VND: Stable Outlook But Trade Deficit Still A Concern

Short-Term Outlook

Selling pressure on the Vietnamese dong, which traditionally tends to escalate during the final quarter of the year, has been relatively mild in 2011. The usual surge in demand for US dollars as short-term US dollar debt matures at the end of the year did not result in the devaluation that various research houses had been expecting. In contrast, our view that waning inflationary pressures, a narrowing trade deficit, and government intervention to curb currency speculation, would be sufficient to prevent the need for a devaluation (at least in the near term), has play out nicely. We continue to expect the exchange rate to remain relatively stable at around VND21,000/US$ over the coming weeks.

Core View

Back in September, we mentioned that signs of cooling inflationary pressures and aggressive moves by the Vietnamese government to curb speculation and de-dollarise the economy would help underpin confidence in the Vietnamese dong (see 'VND: Keeping A Stable Outlook, But Risks RemainTitle Of Article', September 08, 2011). We remain optimistic that the Vietnamese government's focus on bringing down inflation, while accepting a lower but more sustainable growth path, will help bolster confidence in the currency in the medium term. In line with our outlook for headline consumer price inflation (CPI) to continue to ease towards 4.1% y-o-y by end-2012, we expect selling pressures on the Vietnamese dong to remain benign over the coming months.

However, although inflation is becoming less of a threat to the SBV's exchange rate regime, we remain concerned over the country's persistent trade deficit. Following the SBV's decision to devalue the currency by a significant 8.5% in February 2011, Vietnam's trade deficit has narrowed considerably from US$12.1bn in 2010 to US$9.3bn in 2011. However, our view that external demand will continue to cool on the back of slowing global economic growth means that the trade deficit could widen over the coming quarters. Indeed, we are seeing increasing risks of a recession across emerging markets in Asia as global economic growth continues to moderate. Should such a scenario play out over the coming months, Vietnamese exports could plummet, putting further pressure on the country's weak balance of payment's position.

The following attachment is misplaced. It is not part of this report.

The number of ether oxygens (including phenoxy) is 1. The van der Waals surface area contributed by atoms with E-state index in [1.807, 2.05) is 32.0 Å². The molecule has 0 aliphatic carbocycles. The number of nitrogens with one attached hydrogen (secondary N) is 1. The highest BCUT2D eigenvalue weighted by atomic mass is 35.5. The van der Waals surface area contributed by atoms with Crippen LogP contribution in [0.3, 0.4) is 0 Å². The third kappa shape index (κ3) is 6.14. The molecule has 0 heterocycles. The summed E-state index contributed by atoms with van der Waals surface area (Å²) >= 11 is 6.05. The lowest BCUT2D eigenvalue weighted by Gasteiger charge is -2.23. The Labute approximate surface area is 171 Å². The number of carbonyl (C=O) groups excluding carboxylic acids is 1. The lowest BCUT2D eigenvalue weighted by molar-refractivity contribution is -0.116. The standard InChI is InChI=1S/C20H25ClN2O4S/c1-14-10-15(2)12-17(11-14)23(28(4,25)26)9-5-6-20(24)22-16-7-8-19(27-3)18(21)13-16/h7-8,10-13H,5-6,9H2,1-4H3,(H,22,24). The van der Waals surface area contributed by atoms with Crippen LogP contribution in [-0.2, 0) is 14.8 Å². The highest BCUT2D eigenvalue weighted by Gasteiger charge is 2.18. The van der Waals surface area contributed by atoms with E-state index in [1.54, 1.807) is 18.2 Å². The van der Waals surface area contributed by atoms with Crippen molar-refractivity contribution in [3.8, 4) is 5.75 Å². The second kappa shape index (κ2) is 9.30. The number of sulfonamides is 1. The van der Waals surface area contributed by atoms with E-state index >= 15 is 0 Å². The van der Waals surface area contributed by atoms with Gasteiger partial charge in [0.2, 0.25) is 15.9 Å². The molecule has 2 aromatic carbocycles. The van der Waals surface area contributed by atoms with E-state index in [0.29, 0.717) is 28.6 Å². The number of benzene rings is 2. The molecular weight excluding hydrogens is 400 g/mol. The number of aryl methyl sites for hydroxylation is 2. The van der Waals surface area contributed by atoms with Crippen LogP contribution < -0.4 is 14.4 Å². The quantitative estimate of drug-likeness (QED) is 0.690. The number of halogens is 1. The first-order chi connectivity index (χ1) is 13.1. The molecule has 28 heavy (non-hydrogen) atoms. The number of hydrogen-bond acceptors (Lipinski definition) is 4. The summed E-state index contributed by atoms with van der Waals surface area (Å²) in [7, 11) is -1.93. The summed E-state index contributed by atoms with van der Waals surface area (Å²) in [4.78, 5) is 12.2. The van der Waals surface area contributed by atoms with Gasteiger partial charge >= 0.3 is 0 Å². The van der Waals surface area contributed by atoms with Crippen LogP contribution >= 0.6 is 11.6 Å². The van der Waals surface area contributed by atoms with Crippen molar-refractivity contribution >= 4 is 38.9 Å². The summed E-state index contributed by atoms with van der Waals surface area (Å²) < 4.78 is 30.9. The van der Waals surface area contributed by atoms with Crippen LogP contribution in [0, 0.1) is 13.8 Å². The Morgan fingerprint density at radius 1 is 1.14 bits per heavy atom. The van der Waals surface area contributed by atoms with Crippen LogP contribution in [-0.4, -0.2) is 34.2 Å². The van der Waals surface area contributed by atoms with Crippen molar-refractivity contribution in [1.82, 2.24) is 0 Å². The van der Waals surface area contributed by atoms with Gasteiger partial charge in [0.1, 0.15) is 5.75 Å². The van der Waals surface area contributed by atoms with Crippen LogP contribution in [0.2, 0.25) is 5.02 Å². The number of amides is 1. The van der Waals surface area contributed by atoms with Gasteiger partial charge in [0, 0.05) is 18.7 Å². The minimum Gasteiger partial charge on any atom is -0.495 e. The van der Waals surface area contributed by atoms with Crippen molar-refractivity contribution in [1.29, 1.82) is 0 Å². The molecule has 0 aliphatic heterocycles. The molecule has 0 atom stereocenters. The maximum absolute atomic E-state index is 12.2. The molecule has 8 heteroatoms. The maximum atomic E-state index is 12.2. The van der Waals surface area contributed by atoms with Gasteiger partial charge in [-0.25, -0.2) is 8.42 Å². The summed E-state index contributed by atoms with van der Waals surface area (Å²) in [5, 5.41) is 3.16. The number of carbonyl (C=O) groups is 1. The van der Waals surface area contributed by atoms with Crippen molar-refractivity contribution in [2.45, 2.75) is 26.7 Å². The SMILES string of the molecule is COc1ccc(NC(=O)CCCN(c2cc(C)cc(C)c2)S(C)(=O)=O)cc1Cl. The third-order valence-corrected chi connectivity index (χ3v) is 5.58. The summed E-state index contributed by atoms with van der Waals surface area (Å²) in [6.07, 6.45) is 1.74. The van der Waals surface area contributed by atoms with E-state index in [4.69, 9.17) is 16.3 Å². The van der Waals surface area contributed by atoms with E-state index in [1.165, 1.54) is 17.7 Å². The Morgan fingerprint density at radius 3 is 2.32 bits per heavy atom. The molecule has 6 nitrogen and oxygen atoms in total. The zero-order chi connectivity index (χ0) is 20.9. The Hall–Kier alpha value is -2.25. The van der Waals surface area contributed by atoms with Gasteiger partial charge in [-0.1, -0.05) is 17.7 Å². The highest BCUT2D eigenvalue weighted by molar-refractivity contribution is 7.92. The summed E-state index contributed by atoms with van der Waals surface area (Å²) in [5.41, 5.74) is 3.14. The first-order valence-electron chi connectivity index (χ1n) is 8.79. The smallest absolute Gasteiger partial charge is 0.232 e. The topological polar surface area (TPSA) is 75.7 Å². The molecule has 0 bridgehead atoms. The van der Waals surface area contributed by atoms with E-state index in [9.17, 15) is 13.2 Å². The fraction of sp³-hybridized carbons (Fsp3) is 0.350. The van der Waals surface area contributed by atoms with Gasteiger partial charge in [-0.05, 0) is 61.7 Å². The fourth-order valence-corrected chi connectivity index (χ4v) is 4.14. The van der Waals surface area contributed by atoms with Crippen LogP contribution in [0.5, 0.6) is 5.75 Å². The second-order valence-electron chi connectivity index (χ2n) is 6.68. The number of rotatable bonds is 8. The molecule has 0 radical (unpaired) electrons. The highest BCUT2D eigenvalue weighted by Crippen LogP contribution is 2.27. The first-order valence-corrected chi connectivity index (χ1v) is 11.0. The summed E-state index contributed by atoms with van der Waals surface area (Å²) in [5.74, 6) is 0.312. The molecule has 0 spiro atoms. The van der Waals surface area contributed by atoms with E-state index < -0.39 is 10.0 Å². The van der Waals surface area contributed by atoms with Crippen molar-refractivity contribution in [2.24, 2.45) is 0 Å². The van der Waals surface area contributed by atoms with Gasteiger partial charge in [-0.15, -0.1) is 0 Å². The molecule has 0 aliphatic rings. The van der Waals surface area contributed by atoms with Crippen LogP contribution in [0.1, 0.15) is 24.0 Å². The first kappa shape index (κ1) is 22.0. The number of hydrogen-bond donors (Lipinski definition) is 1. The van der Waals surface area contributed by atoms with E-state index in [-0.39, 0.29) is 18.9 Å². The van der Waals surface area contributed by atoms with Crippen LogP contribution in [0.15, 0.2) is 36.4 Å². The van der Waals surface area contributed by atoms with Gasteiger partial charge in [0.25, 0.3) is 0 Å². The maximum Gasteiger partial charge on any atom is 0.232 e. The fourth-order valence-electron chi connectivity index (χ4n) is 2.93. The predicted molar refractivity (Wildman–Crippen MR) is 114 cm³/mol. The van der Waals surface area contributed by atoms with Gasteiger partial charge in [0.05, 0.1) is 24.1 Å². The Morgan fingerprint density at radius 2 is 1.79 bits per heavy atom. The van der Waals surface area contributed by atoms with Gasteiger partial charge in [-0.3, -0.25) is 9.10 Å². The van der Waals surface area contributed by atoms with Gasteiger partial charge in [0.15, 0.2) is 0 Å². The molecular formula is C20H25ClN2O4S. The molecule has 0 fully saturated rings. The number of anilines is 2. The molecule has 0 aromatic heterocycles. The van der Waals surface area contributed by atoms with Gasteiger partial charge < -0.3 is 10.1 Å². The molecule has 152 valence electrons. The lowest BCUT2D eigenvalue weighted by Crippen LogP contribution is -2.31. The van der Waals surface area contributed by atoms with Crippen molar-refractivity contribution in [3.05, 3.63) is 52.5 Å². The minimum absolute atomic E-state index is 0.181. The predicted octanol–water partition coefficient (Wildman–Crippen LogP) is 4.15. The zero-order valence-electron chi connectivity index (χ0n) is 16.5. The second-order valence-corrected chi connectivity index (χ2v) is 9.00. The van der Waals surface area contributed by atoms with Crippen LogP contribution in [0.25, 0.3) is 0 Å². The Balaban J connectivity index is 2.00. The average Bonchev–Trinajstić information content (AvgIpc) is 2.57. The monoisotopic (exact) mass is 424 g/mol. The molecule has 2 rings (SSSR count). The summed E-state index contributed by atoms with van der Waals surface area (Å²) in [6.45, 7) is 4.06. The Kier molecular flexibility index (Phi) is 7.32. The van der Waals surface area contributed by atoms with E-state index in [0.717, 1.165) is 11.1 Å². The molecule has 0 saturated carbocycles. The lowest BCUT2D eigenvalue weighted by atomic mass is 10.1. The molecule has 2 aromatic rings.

A collapse in exports notwithstanding, the risk of a credit squeeze that is already beginning to unfold across emerging market economies in Asia, could severely undermine foreign capital inflows into Vietnam. We note that the country remains heavily reliant on foreign capital inflows to offset a persistent current account deficit. Thus, a decline in foreign capital inflows could result in a balance of payments deficit, eventually draining the country's dwindling foreign reserves. According to statement published by the by the National Financial Supervisory Commission (NFSC), Vietnam's foreign reserves are estimated to be at around 7.5 weeks of imports as of November 2011. Thus, we are increasingly concerned that the country's precariously low foreign reserves would put the SBV in a difficult position to defend the currency should capital flight occurs.

On a more positive note, we are seeing encouraging signs that the Vietnamese government is taking pressing ahead with reforms to de-dollarise the economy. Furthermore, the government has set a target to bring the trade deficit back to balance by 2020. These policies have so far helped to curb speculation and limit selling pressures on the currency. From our standpoint, these policies aimed at addressing imbalances in the economy will also underpin the currency's strength over the longer term. Thus, despite the short-term risks mentioned above, we expect the Vietnamese dong to remain relatively stable at around VND21,035/US$ throughout 2012. Over the longer term, we see a steady appreciation towards VND19500/US$ by 2013 and VND18,900/US$ by 2015.

Risk To Outlook

As mentioned above, Vietnam remains heavily exposed to a slowdown in external demand and foreign capital flows. Indeed, we note that the financial markets remain unconvinced that measures undertaken by the government will be sufficient to address the currency's decline. 12-month non-deliverable forward (NDF) on the Vietnamese dong continue to trade below the spot exchange rate, effectively pricing in a depreciation of 13.7%. This is not surprising given that the outlook for exports remains cloudy in the medium term. Should we fail to see a sustained improvement in the trade balance, we could see the dong come under further selling pressure over the coming months.

This article is tagged to:
Sector: Country Risk
Geography: Asia, Vietnam

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